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Copyright Infringement Advice

Posted: Tue May 02, 2017 2:45 pm
by samc

I received an email today stating an image on my blog was in breach of copyright and asking me to pay £556 for use of the image.

I have removed the image immediately and wasn't aware it was copyrighted.

Any advice on what I should do next would be greatly appreciated. I make zero money out of my music site, and cannot afford this kind of outlay on what's basically a hobby.


Posted: Tue May 02, 2017 4:23 pm
by AndyJ
Hi samc.

You don't mention who sent this email. If it was an individual copyright owner It might be worth trying to negotiate a better deal since it sounds like they would be wasting their time and money trying to sue you. If it is a photo agency acting on behalf of one of their clients, you may not get a sympathetic hearing.

£550 is quite a large fee for use of an image on a minor website, so you should ask them to explain how they arrived at that figure. Also you are entitled to ask for proof that they are the legitimate owner of the copyright in the image or are authorised to act on his/her behalf in this matter.

Given your financial situation it would probably be sensible to speak to Citizens Advice or go to a free legal advice centre near you.

Posted: Tue May 02, 2017 5:40 pm
by samc
Thanks very much Andy.

The email was from a company called PIXSY, who are acting on behalf of the photographer.

I've contacted the Citizen Advice Bureau, who put me onto another agency who deal with this sort of thing for them (annoyingly they close at 5pm, so will have to ring them tomorrow)

Posted: Tue May 02, 2017 8:46 pm
by AndyJ
Hi again sam

I'm glad you've told us this letter is from Pixsy. They are recovery agents who tend to work directly with photographers to identify alleged infringing use of copyright photographs. They are based in the USA and have an office in Germany.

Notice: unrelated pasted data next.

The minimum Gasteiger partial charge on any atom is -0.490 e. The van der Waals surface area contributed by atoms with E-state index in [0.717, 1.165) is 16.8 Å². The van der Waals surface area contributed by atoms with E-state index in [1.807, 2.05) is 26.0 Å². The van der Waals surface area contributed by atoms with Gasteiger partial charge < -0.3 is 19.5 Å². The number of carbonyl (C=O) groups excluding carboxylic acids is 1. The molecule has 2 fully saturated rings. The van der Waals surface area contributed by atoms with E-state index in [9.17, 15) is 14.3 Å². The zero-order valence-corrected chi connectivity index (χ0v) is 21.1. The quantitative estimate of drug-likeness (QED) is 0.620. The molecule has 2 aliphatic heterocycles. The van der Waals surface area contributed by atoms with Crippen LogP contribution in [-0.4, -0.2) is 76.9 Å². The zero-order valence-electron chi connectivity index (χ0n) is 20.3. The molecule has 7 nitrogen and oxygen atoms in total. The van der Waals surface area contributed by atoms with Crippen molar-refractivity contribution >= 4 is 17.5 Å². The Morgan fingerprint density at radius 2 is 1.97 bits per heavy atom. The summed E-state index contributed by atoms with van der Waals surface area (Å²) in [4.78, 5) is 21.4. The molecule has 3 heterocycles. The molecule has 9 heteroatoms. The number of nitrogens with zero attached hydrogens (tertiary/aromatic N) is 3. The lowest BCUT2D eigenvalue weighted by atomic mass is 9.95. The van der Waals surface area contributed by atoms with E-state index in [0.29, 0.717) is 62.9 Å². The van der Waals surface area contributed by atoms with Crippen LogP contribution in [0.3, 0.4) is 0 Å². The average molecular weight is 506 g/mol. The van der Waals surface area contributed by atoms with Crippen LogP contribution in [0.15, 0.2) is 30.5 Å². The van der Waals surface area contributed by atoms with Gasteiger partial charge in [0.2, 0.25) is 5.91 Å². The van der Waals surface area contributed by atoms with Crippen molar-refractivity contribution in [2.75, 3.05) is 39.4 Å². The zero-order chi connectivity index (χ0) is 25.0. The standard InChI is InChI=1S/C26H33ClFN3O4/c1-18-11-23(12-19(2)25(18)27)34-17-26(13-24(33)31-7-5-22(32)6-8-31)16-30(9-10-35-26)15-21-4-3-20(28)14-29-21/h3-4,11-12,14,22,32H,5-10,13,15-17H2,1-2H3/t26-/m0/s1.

However unlike most picture agencies they are neither assignees nor exclusive licensees as far as copyright is concerned and that means they cannot actually initiate litigation for copyright infringement in the UK. Some people refer to such agencies as copyright trolls because they largely operate by demanding inflated fees from alleged infringers. They then keep roughly 50% of everything they recover. The UK courts have been fairly unsympathetic to such companies and methods in the past (see the Media CAT cases).

I strongly suggest you do not have any dealings with this company until you have obtained legal advice. And certainly do not make any admissions of liability.

Posted: Wed May 03, 2017 8:46 am
by samc
Hi Andy,

Thanks again, and very good to know.

Would I be best contacting them to say I've received the email and are looking into it? Or just to ignore it completely for now?

Posted: Wed May 03, 2017 1:44 pm
by AndyJ
Hi Sam,

You could certainly say that you will not be responding before getting legal advice.

Next Steps

Posted: Fri May 05, 2017 2:30 pm
by copyrightcorrect

I agree.

In the UK the court and IPEC (Intellectual Property Enterprise Court) would frown on such a company contacting you on behalf of the license holder.

I suggest you do nothing.

If they contact you again say 'You are aware of the infringement and have taken the image down' Also you will in future only deal with the license holder of the image.

Only they can give you a clear breakdown of rights and the fees they have charged. As far as I am aware this company cannot take legal proceedings against you simply as they do not hold the rights to the image !

Good luck

Copyright Correct

Posted: Fri May 05, 2017 2:51 pm
by copyrightcorrect
Hi Sam,

Me again.

If you would like to email the image (low res) I can check who the license holder is.

That way you can be prepared if you are contacted by them.

I can also check how many photo libraries represent this image. If it is more than one there can be little case against you as it would be very hard to prove where the image originally came from.

email is

Take care


Posted: Fri May 05, 2017 5:09 pm
by AndyJ

At the risk of confusing you with lots of different advice, please do NOT acknowledge any infringement! That is tantamount to admitting liability which would be very unwise at this stage. At worst. you could use the phrase 'alleged infringement' but frankly you do not need to deal with Pixsy at all if you are able to contact the actual copyright owner.